1913 First Pattern Lady’s Wall Auto-wheel

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To pedal an ordinary cycle for a single hour in, say, a 10 miles run, is a tiring ordeal for many members of the ‘weaker sex.’ But a lady Auto-wheelist can complete a refreshing and restful 50 miles trip in about three hours – travelling at from 16 to 20 miles an hour with the most delightful ease.

The Auto-wheel engine by its own force automatically drives the cycle forward at a pace that is exhilarating yet perfectly safe. This question of labour less propulsion and increased speed is vitally important, because, when cycling in company any lady Auto-wheelist can ‘keep up the pace’ with the swiftest rider of the party all the while feeling quite comfortable and cool, happy in the knowledge that her appearance and pose are both graceful and pleasing.

On account of its light weight, extreme simplicity, and absolute reliability, the Wall Auto-wheel is particularly suitable for lady devotees of the wheel who like to ride from place to place when out shopping or making social calls. Nurses who have a daily visiting round to make, and girls who have to journey to far-off schools, will find the Auto-wheel of priceless service. So will delicate and elderly ladies who are physically incapable of pedalling an ordinary cycle in order to enjoy a ride awheel in the country.

Mis Muriel Hind, a motor cycling expert of world-wide repute, writing in ‘Motor Cycling,’ states that: “A cycle fitted with an Auto-wheel is quite easy to ride and steer. It is as near ‘push the button and the deed is done’; as ever a motor could be.”

– Auto-wheel catalogue description for the ‘Lady’s Model’

Despite initial opposition to women riding bicycles – and therefore adapting their costume to suit riding conditions – by 1912, with suffragettes constantly in the news, British society had at last embraced the concept of female cyclists, motorcyclists and drivers. This was in no small part due to the cycle industry wishing to increase their market share. The Wall Auto-wheel was a radical new idea, and one that was eminently suitable for lady riders. Much of the company’s advertising featured smiling women riding their Wall Auto-wheels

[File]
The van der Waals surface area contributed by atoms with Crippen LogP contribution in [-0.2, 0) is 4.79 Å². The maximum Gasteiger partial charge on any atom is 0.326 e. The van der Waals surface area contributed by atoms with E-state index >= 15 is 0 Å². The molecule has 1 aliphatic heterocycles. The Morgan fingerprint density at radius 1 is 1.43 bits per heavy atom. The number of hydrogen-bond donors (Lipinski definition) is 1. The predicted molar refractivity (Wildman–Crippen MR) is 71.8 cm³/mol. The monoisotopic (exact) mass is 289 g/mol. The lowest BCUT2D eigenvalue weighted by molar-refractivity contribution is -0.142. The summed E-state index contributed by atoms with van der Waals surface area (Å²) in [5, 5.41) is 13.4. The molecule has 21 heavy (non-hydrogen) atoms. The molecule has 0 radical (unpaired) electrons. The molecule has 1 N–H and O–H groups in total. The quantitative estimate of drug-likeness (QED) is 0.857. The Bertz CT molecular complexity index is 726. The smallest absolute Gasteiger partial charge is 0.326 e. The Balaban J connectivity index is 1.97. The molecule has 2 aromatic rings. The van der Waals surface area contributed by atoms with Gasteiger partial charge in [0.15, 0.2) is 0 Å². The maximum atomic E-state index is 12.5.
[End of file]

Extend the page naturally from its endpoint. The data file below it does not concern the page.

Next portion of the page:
Note that in mixed company, a female rider would ride behind the male rider …although, in the illustration above, this was because the male rider was the King of England!

Wall Aurowheel 1913

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1913 First Pattern Wall Auto-wheel

Option of Fitting to Lady’s or Gent’s Bicycle

(Now sold)

 

 

 

 

The First Pattern Wall Auto-wheel was available to the public from August 1912 until 1913. The first cyclemotor of its kind, it was received very enthusiastically by the public and motoring press alike, and demand far outstripped supply. BSA was awarded the contract to make them, with the 1914 BSA model becoming the standard design. Today, 95% of the Wall Auto-wheels on the road are the Second BSA pattern made from 1914 onwards.

The is particular example is fitted to a Lady’s Machine …although removing it and fitting it to a different bicycle takes only five minutes.

The only requirement for fitting to a bicycle is that it does not have an enclosed chaincase, as it clips to the rear stays.

I will sell it with the option of being fitted to the 1919 Popular Raleigh  ‘Model D’ Gents Roadster (below).

 

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 SHORT VIDEO OF WALL-AUTOWHEEL RUNNING

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TO SEE BARRY RIDING THE WALL AUTOWHEEL 

 PLEASE CLICK HERE

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WALL AUTOWHEEEL CATALOGUE

 

 

 

 

 

 

 

 

 

 

 

 

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1913 FIRST PATTERN WALLL AUTOWHEEL ENGINE

 

 

 

 

 

 

 

 

 

 

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